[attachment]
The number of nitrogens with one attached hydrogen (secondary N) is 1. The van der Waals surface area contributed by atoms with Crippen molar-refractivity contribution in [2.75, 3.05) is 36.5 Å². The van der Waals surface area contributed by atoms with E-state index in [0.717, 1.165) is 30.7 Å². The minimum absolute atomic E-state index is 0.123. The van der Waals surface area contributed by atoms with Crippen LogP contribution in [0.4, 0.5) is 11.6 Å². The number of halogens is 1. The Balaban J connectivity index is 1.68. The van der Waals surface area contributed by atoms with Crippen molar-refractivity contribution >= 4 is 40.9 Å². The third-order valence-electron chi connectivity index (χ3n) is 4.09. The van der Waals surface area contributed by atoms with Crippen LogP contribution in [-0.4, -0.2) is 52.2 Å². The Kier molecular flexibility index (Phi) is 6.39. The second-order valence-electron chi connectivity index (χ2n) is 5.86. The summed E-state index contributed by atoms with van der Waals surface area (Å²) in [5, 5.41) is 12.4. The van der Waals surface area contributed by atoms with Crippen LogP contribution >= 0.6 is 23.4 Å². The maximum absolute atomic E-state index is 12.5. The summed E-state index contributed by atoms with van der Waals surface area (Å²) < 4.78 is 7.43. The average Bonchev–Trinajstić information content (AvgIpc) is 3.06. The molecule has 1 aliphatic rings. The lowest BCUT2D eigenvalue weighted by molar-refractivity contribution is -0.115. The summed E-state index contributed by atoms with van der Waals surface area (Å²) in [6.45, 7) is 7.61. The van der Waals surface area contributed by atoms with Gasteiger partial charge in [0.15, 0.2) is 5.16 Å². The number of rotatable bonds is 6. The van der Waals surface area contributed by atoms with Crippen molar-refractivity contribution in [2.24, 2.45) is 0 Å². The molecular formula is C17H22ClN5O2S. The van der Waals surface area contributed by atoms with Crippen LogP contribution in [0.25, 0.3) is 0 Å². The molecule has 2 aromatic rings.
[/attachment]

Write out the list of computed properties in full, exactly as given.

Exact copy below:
The number of nitrogens with one attached hydrogen (secondary N) is 1. The van der Waals surface area contributed by atoms with Crippen molar-refractivity contribution in [2.75, 3.05) is 36.5 Å². The van der Waals surface area contributed by atoms with E-state index in [0.717, 1.165) is 30.7 Å². The minimum absolute atomic E-state index is 0.123. The van der Waals surface area contributed by atoms with Crippen LogP contribution in [0.4, 0.5) is 11.6 Å². The number of halogens is 1. The Balaban J connectivity index is 1.68. The van der Waals surface area contributed by atoms with Crippen molar-refractivity contribution >= 4 is 40.9 Å². The third-order valence-electron chi connectivity index (χ3n) is 4.09. The van der Waals surface area contributed by atoms with Crippen LogP contribution in [-0.4, -0.2) is 52.2 Å². The Kier molecular flexibility index (Phi) is 6.39. The second-order valence-electron chi connectivity index (χ2n) is 5.86. The summed E-state index contributed by atoms with van der Waals surface area (Å²) in [5, 5.41) is 12.4. The van der Waals surface area contributed by atoms with Crippen LogP contribution >= 0.6 is 23.4 Å². The maximum absolute atomic E-state index is 12.5. The summed E-state index contributed by atoms with van der Waals surface area (Å²) < 4.78 is 7.43. The average Bonchev–Trinajstić information content (AvgIpc) is 3.06. The molecule has 1 aliphatic rings. The lowest BCUT2D eigenvalue weighted by molar-refractivity contribution is -0.115. The summed E-state index contributed by atoms with van der Waals surface area (Å²) in [6.45, 7) is 7.61. The van der Waals surface area contributed by atoms with Gasteiger partial charge in [0.15, 0.2) is 5.16 Å². The number of rotatable bonds is 6. The van der Waals surface area contributed by atoms with Crippen molar-refractivity contribution in [2.24, 2.45) is 0 Å². The molecular formula is C17H22ClN5O2S. The van der Waals surface area contributed by atoms with Crippen LogP contribution in [0.25, 0.3) is 0 Å². The molecule has 2 aromatic rings.